The U.S. stock market is trading at all-time highs, the yields on U.S. government bonds are at eye-popping lows and the nation’s professional basketball teams are selling for more than most observers previously thought possible. That the U.S. economy shrank in the first quarter of the year is the disturbing backdrop for this stunning surge in asset prices—call it the basketball bubble.
Forbes first reported early on Thursday that former Microsoft CEO Steve Ballmer had submitted a $1.8 billion bid for the Los Angeles Clippers and that the team could go for $2 billion before all was said and done. By the end of the day Thursday, The Los Angeles Times had reported that Ballmer had submitted a winning $2 billion bid for the Clippers.
Steve Ballmer taking a seat at the KeyArena to watch the Seattle SuperSonics (Photo credit: Wikipedia)
A $2 billion sale of the Clippers would be a record sale price for a basketball team. To get a sense of how far out of left field such price tag is, Forbes valued the Clippers at $575 million in January. Just three years ago, the big market Philadelphia 76ers, which like the Clippers are merely a tenant in the building in which they play basketball, sold for 2.5 times revenue. My Forbes colleague, Kurt Badenhausen, who knows more about basketball economics that just about anyone, has come up with 10 reasons why in 2014 the Clippers would fetch 15 times revenue. Those reasons range from new TV deals to a collective bargaining agreement that is more favorable to owners. There is also the issue of supply and demand. There may be only one chance in a lifetime to buy a basketball team in a city like Los Angeles, but there are also now a number of people willing today to pay more than $1 billion for it.
In the aftermath of the Clippers deal, here are two questions worth thinking about: Is Apollo Global Management co-founder Josh Harris, who in 2011 led the investment group that bought the Philadelphia 76ers for $287 million, one of the shrewdest investors of the post financial crisis era? What price would the Los Angeles Lakers sell for in the spring of 2014?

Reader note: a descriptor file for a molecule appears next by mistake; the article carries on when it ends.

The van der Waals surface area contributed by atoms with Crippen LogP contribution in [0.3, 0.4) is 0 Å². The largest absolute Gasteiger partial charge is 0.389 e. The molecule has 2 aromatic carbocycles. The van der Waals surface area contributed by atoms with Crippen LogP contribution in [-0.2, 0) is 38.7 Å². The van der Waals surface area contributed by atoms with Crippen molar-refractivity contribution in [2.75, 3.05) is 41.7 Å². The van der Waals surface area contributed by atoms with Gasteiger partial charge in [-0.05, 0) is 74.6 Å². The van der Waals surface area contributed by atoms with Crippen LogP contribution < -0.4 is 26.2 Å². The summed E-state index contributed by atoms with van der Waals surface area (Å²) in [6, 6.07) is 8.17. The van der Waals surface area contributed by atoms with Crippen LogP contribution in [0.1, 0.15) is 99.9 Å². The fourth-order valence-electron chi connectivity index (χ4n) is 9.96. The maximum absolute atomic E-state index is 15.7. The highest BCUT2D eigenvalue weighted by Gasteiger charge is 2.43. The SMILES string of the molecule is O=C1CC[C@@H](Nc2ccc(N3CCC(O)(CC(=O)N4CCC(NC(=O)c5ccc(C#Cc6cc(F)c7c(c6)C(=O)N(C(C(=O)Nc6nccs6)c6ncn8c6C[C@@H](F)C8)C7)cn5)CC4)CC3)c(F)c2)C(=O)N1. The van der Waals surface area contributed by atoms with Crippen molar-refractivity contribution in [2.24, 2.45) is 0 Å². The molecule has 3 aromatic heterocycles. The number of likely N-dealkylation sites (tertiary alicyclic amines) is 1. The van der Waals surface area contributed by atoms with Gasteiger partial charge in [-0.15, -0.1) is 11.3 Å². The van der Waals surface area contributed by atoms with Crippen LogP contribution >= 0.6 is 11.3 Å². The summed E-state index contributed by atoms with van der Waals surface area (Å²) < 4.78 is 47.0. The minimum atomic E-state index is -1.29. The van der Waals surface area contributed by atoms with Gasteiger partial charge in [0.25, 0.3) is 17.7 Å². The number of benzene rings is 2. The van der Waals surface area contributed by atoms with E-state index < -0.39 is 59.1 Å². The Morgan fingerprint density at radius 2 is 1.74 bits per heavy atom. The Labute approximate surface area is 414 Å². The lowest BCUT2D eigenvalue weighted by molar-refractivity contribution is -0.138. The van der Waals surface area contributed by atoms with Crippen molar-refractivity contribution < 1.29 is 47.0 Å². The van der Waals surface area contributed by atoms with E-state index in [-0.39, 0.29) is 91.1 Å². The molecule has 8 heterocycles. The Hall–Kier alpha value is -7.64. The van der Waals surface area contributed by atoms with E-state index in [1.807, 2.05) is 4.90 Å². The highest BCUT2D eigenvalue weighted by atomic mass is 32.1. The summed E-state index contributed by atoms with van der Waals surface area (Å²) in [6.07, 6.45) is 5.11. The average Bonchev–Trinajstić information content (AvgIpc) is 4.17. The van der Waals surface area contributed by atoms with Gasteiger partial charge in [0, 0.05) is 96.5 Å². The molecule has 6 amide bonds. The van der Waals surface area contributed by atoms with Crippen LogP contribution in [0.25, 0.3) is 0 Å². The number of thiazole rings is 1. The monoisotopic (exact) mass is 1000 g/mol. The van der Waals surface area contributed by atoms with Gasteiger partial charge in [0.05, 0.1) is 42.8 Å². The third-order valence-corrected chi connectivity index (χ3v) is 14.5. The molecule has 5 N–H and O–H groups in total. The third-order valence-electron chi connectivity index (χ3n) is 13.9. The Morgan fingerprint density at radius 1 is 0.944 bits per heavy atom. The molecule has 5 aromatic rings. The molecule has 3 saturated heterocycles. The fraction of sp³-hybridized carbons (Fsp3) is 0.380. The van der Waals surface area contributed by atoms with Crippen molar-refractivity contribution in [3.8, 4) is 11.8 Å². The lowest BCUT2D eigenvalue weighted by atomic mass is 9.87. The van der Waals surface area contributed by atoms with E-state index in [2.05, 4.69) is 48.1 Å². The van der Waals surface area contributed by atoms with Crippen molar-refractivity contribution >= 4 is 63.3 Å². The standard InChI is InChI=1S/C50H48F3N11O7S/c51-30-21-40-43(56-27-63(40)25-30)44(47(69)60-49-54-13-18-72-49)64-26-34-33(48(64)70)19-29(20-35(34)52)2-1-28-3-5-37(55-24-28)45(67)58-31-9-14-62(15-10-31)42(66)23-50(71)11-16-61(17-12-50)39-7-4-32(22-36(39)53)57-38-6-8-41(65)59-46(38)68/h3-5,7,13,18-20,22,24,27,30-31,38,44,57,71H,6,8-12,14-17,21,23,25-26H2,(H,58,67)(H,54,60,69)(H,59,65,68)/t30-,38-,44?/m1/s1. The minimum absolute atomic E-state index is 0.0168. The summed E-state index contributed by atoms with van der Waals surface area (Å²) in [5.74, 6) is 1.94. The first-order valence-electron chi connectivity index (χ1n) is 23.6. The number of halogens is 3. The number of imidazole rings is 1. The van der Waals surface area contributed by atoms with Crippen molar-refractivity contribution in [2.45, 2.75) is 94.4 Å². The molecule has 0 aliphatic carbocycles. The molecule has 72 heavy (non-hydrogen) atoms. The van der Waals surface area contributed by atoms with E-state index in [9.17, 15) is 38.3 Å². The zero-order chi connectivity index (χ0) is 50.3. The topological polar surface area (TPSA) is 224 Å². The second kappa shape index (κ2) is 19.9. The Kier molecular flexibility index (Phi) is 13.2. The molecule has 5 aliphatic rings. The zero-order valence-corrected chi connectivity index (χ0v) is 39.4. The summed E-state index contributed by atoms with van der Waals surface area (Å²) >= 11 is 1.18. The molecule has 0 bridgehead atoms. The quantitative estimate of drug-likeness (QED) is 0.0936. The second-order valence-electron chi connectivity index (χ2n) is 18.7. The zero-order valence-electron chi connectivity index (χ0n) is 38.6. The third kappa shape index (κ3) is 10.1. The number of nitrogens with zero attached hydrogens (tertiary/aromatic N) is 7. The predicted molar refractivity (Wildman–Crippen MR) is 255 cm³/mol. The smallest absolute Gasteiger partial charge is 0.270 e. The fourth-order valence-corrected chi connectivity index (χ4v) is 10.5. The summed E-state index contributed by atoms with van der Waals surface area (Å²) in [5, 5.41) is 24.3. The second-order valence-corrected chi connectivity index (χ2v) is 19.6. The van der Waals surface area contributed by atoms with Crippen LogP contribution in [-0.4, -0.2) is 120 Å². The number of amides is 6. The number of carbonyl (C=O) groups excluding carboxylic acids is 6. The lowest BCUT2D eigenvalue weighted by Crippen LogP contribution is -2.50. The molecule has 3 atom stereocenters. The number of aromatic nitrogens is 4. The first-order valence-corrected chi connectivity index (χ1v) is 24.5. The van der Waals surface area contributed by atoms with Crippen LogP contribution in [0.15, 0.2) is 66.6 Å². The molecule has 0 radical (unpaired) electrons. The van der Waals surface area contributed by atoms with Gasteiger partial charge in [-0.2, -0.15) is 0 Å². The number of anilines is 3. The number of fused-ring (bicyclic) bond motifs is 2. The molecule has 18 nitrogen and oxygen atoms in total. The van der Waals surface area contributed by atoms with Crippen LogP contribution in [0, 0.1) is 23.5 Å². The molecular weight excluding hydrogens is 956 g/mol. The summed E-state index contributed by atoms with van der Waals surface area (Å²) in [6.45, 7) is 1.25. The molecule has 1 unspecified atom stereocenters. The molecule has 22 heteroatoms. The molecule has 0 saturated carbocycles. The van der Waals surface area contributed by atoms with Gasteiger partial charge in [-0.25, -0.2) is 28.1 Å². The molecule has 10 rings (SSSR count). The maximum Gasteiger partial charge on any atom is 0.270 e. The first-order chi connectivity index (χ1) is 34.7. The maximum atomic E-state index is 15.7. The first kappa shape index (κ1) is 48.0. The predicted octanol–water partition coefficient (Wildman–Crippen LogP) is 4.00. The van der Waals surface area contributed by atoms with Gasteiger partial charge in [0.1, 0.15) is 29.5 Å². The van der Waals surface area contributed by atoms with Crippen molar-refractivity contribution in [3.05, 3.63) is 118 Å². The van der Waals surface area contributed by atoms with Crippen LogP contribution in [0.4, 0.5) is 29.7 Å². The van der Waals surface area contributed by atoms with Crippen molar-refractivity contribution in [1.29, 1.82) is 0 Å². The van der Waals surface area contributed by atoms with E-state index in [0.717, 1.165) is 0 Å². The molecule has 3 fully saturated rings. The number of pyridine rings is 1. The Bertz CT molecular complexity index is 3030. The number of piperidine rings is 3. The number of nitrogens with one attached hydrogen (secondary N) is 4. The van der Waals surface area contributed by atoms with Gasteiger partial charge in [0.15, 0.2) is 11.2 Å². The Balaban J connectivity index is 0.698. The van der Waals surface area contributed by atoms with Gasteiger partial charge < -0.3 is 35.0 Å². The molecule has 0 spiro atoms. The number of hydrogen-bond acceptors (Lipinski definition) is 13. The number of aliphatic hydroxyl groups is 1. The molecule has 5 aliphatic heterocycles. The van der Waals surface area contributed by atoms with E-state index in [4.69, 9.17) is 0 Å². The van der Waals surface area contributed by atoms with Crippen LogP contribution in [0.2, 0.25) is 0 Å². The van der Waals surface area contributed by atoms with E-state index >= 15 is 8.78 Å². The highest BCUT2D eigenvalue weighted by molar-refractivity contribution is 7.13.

It is really quite remarkable that the sale of one of the saddest and least successful franchises in basketball could epitomize what is going on in the nation, from the enormous popularity of professional sports to race relations. But let’s look for a moment about the issue that helped fuel the $2 billion price tag—the nature of the explosion of concentrated wealth in America.
One of the other main bids for the Clippers reportedly came from Tony Ressler and Bruce Karsh, who established what turned out to be a bidding floor and were ready to pay $1.2 billion. Like Harris, these two come from the corner of the alternative investment business known as private equity. Ressler even used to be Harris’ partner. Two other hedge fund/private equity finance guys, Marc Lasry and Wes Edens, helped inflate the basketball bubble in April, when they agreed to buy the Milwaukee Bucks, a perennially bad team that plays in a competitive and tiny market, for $550 million. Harris, Ressler and Karsh have seen their three respective private equity firms do well in recent years and conduct their own initial public offerings. Another financial firm, Guggenheim Group, together with David Geffen, also submitted a rich bid for the Clippers.
Still, as well as the Wall Street buy-side guys have been doing, in 2014 tech wealth still trumps hedge fund and private equity wealth. Rich tech guys have recently bought the Sacramento Kings and the Memphis Grizzlies. The net worth of Jan Koum, co-founder of mobile messaging start-up WhatsApp, is greater than the net worth of Harris or even Harris’ partner, Leon Black. Ballmer is worth $20 billion. During his 13 years as Microsoft CEO, he proved that he was willing to outspend the competition to buy shiny new things, even when it made little financial sense. It looks like he is about to buy the Los Angeles Clippers for a lot of money.
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